Chrysler Stock: This Scandal Just Slashed FCAU Stock

Chrysler World HeadquartersFCAU Stock Is in Serious Trouble 

Fiat Chrysler Automobiles NV (NYSE:FCAU) will face the wrath of the U.S. Environmental Protection Agency (EPA), which has accused the company of using software that allowed excess diesel emissions in over 100,000 U.S. trucks and SUVs sold since 2014. FCAU stock dropped over 12% as news broke of the impending accusations.

The EPA’s case revolves around what it believes to be an issue with the auxiliary emissions control software in Chrysler’s cars. The agency stated that the software had been created in such a way as to allow the vehicles to generate excess pollution thereby breaking the Clean Air Act. (Source: “Fiat Chrysler Accused by EPA of Emissions Cheat; Shares Fall,” Bloomberg, January 12, 2017.) 

According to reports from an undisclosed source in communication with Reuters, Chrysler does not agree with the EPA’s assessment. Which makes sense, seeing as how FCAU stock took quite the shave following the news breaking. (Source: “Exclusive: EPA to accuse Fiat Chrysler of excess diesel emissions – sources,” Reuters, January 12, 2017.)

It is not illegal for an automaker to use an auxiliary emissions control device in limited circumstances, such as to prevent engine damage, but it must be declared to regulators.

This comes on the heels of month-long delays in Chrysler’s 2017 diesel vehicles being approved by the EPA for sales in the Unites States. 2016 models, however, have been available to consumers.

And the cost for Chrysler and FCAU stock could be dire: the company could face fines of up to $37,500 per vehicle if it is proven that it violated emissions rules. Keep in mind that the EPA is investigating the 104,000 models sold between 2014 and 2016, allowing for them to issue an extraordinarily large ticket for running this legal red light.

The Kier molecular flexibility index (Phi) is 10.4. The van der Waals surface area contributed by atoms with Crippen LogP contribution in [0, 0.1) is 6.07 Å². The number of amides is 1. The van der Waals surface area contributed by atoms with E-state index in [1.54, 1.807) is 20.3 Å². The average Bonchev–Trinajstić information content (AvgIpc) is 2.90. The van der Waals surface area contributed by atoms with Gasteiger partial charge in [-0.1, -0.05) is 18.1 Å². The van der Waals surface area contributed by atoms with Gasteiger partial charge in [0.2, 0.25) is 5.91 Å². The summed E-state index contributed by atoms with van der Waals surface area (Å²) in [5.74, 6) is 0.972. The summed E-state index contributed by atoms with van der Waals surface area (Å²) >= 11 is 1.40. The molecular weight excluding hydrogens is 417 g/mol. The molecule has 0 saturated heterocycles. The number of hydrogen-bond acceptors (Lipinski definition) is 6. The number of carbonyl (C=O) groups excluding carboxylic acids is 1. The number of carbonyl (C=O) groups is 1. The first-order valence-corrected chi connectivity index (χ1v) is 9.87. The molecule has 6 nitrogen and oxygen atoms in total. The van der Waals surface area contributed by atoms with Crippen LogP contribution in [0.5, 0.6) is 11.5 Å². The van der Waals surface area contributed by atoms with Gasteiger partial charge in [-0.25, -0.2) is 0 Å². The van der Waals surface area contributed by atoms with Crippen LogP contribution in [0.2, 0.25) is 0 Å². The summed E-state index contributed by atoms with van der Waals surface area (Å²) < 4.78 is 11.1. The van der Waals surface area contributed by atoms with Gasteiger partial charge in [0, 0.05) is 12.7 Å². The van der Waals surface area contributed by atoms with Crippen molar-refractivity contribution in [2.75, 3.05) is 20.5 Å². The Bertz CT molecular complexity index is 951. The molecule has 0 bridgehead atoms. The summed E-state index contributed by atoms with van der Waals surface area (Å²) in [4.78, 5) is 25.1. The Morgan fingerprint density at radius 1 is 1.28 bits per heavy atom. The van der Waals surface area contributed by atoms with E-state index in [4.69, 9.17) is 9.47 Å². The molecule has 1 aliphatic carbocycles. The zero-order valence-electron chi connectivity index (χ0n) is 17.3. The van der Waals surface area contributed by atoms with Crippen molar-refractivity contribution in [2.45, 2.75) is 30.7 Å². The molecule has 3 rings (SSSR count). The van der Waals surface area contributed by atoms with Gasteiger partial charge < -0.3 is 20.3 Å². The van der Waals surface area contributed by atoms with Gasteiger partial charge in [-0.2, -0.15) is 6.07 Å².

FCAU stock’s current predicament is being compared to Volkswagen AG‘s (ETR:VOW) similar investigation, which ended up with VW agreeing to pay out $4.3 billion in criminal and civil fines after the company was charged with lying about its emissions rates on its vehicles.
“Failing to disclose software that affects emissions in a vehicle’s engine is a serious violation of the law, which can result in harmful pollution in the air we breathe,” said Cynthia Giles, assistant administrator for the EPA’s Office of Enforcement and Compliance Assurance, in the agency’s statement. “We continue to investigate the nature and impact of these devices.” (Source: “EPA Notifies Fiat Chrysler of Clean Air Act Violations,” United States Environmental Protection Agency, January 12, 2017.)
Chrysler, for its part, denied that there is any wrongdoing on its part regarding the emissions test. The company said in a statement that it intends to “work with the incoming administration to present its case and resolve this matter fairly and equitably.”

Chrysler then claimed that its diesel-powered vehicles met “all applicable regulatory requirements.”

This is a developing story that any auto investor will want to follow very, very closely.